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  6. Rabindranath Tagore

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Rabindranath Tagore


Rabindranath Tagore observed that when Bengalis go to a concert to hear their classical music they go to hear the song while Europeans go to their concerts to hear the performers. He also observed that European composers would try to capture the sound of a bird singing while a Bengali composer would try to capture the essence of the experience of hearing the song of the bird.

Rabindranath Tagore is one of the most important poets of the 20th Century of whom most 21st Century Americans have never heard. Tagore, who was a Bengali from India, had several tours of the USA in the 1920’s as the first non-European to win the Nobel Prize of Literature (1913.) These tours were front page news all across America. But American’s paid more attention to poets in those days than they do today.

Rabindranath Tagore is also the next installment on My Bucket List. The only thing left on My Bucket List is to read as many biographies of poets as I can before I die. (Climbing the highest mountain and swimming the deepest sea were vastly overrated compared to the lives of the great poets.) The book is “Rabindranath Tagore: The Myriad Minded Man,” by Krishna Dutta and Andrew Robinson, a scholarly and monumental work about a monumental man. Tagore, born in 1861, was what we in the West would call a Renaissance Man. Scholar, businessman, dramatist, novelist, poet, educator, philosophe, artist, statesman…. It would be as if Shakespeare had been born into the Royal Family.
The Tagore’s go back for 300 years. Aristocratic, wealthy, Brahmins and huge landowners in Northern India and Bengal. And justice loving people. When Rabindranath was managing the family estates, he made the point of providing for the villages and peasants for whom he was responsible. And out of these years come some of the most poignant characters in his novels, short stories and poems.

Tagore’s dream was to bring the great minds of Europe and India together where the best of both worlds might meet and he worked for this all his life even establishing a school on one of his estates where this could happen. He was immensely popular both in Europe and Asia. But like many great minds he had his contradictions. He spoke out against the tradition of child brides and arranged marriages but he married off one of his daughters when she was only ten. He found himself in conflict with the populist Gandhi who taught non-cooperation with the West. Tagore favored taking the best from both worlds. Gandhi’s ideas won the day and independence for India but Tagore’s philosophy became the road map for modern India. The main difference between Gandhi and Tagore was Tagore favored education and cultural progress over political action but they both worked to end the caste system and unify all the people of India. Tagore warned that if Muslims and Hindus did not learn to respect each other it would lead to disaster. He got that one right.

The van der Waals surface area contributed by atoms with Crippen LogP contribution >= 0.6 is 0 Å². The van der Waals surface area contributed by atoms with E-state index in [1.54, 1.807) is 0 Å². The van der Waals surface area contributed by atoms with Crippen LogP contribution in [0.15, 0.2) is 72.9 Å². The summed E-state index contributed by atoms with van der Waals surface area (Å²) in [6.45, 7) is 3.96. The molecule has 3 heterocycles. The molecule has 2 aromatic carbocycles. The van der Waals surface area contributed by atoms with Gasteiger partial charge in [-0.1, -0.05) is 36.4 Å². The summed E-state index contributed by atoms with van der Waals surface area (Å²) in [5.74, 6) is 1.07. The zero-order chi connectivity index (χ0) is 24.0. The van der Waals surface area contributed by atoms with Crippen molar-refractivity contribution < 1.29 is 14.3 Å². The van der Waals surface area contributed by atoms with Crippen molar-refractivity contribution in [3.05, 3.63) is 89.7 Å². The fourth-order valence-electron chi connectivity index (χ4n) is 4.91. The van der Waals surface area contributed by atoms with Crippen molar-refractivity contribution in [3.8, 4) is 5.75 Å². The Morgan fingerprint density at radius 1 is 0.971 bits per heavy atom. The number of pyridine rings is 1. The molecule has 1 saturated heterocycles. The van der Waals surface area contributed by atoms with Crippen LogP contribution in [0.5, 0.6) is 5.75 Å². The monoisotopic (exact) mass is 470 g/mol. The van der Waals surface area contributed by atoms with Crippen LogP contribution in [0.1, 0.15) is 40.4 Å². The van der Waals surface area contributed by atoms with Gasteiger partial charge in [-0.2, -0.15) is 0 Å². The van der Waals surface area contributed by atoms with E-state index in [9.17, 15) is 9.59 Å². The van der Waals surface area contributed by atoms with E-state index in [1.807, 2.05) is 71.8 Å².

His gentle poet soul caused him to fall short in his mission. His love of humanity and the abundance of his poetry failed to fully engage the reality of the world. Although he was very critical of fascism, he was slow to condemn its leaders. He did not live long enough to see how fascism and communism would destroy the heart of Europe. Later in his life, he came to fully understand the complicated relationship between ideals of the heart and the reality of the world. He sought a synthesis of Western pragmatism and the Asian spirit. Something poets the world over are still working for today.

Should you read this book? Only if you’re a serious reader of scholarly literary texts. I found myself going to the dictionary every few pages and the encyclopedia in every chapter. But worth it.

I close with one of the poems from “Gitanjali,” the collection of poems for which he won the Nobel prize. I think you can see why Europe in 1913 listened to this man. Maybe we should too.
“Where the mind is without fear and the head is held high;
Where knowledge is free;
Where the world has not been broken up into fragments by narrow…walls;
Where words come out from the depth of truth;
Where tireless striving stretches its arms towards perfection;
Where the clear stream of reason has not lost its way in the sand...;
Where the mind is led forward by thee into ever-widening thought…
Into that heaven of freedom, my Father, let my country awake”

Thanks for reading.....


“Rabindranath Tagore: The Myriad Minded Man,” by Krishna Dutta and Andrew Robinson. St. Martin’s Press, New York, 1995



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